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Washington Post mobile strategy includes proven + experimental initiatives

By Shelley Seale


Austin, Texas, United States


There are many different paths to a successful mobile strategy, says Joey Marburger, director of digital products and designs at The Washington Post. Marburger shared some of his thoughts on this at the INMA World Congress of News Media in Washington, D.C.

The first issue Marburger cleared up is mobile doesn’t just mean smartphone. “Smartphone growth is definitely slowing; pretty much everyone has a smartphone,” he said. “So we’re starting to think beyond the smartphones with mobile. How do we use Artificial Intelligence in general, especially with smart speakers and voice? What can we do more with smartphones? Just pushing the boundaries like what we’re doing with AR [Augmented Reality].”

The real challenge for media, Marburger said, is monetising mobile: “We have a very strong advertising business and subscription business, both of which are growing really well. Mobile is still growing and growing, but it’s a little harder to monetise.”

The Washington Post has done fairly well with that, Marburger said, especially with AR, where advertisers show a lot of interest. “I think that’s a huge, new opportunity, and I think that media companies need to know that doesn’t mean a banner ad on mobile. You need to think about it a little differently.”

Marburger advises media companies not to copy other strategies, but rather to look at their own priorities and do what is achievable for them. “We focus too much on competitors. Say a smaller newspaper is like, ‘Oh, if we could only do that thing The Washington Post does.’ You know, that may not work for them.”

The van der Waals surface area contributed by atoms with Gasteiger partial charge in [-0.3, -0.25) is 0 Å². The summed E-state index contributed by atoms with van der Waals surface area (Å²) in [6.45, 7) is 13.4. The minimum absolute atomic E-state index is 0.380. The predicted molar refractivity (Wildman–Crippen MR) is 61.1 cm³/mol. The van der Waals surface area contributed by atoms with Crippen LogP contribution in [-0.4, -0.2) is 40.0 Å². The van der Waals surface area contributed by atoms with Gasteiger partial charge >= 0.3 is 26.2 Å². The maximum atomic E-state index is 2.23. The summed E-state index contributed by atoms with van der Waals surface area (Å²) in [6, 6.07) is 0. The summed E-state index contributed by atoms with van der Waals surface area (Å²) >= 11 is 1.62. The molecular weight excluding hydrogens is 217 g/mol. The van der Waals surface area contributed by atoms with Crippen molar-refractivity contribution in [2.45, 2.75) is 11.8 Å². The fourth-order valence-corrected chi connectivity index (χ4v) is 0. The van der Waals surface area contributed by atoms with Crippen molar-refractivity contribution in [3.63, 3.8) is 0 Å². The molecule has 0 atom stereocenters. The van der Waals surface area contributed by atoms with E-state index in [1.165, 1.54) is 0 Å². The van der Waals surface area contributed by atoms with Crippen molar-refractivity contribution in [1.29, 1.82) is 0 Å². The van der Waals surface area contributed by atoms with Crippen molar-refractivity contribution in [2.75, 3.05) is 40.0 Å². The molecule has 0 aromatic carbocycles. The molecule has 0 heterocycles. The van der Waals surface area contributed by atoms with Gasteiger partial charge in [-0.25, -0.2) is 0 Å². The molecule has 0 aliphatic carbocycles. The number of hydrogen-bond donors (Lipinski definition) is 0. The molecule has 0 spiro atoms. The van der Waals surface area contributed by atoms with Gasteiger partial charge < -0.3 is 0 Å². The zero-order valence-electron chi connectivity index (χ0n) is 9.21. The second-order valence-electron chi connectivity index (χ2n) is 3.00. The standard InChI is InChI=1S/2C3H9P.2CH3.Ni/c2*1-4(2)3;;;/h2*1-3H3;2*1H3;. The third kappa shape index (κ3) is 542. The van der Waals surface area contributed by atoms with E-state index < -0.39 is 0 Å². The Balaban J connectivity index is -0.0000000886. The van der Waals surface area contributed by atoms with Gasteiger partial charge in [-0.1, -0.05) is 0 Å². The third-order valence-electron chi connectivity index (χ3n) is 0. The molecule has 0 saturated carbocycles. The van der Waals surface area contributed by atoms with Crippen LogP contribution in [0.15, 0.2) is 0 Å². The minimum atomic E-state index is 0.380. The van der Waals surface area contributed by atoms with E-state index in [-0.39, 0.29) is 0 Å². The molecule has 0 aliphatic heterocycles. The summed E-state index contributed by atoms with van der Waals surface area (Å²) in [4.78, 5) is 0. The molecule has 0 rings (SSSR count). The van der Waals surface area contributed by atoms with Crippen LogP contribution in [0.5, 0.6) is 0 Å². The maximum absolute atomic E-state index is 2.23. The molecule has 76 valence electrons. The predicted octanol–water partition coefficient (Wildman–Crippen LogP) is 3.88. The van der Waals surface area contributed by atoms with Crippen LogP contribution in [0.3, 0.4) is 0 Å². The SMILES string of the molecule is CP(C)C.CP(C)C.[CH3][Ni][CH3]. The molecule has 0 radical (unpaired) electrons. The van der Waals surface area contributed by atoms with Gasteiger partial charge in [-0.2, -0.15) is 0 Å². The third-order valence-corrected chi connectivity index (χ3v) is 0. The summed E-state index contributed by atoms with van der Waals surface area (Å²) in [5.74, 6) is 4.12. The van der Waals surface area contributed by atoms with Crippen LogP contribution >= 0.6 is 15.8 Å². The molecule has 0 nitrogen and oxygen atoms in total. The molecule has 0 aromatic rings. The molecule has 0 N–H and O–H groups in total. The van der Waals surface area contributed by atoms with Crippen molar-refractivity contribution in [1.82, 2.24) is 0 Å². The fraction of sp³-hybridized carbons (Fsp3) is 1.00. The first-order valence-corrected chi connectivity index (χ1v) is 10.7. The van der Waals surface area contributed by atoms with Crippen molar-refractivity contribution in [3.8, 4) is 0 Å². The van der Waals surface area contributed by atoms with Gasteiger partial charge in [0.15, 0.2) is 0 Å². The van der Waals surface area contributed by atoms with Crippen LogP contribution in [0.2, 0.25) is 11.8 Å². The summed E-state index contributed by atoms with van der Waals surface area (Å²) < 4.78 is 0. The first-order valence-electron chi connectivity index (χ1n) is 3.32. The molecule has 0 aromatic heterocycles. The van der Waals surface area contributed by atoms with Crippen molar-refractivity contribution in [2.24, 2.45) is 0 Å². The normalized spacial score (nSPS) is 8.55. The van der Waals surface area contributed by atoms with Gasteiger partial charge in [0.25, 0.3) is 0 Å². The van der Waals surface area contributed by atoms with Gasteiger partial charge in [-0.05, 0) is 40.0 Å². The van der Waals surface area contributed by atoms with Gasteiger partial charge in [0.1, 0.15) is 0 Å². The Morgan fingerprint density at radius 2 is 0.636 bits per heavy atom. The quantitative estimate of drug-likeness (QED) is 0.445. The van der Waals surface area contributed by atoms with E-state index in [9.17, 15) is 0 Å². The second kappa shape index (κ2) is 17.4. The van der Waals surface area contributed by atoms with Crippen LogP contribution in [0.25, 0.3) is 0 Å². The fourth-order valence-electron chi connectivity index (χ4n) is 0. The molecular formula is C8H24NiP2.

Mobile strategies can be as simple as really smart push alerts or newsletters, Marburger said. “Things that don’t seem as innovative are critical to a robust mobile strategy.”

Experimentation, however, is something entirely different. “There always needs to be room for experimentation,” Marburger said. Otherwise, by the time a company realises it needs to fix something, it’s usually too late.

The Washington Post did this with AR, which its readers weren’t exactly clamouring for to begin with, and many still aren’t familiar with. But team members knew it was the future and they needed to head in that direction.

“Focus on your business, your strategy, and listen to your readers,” he said.

About Shelley Seale

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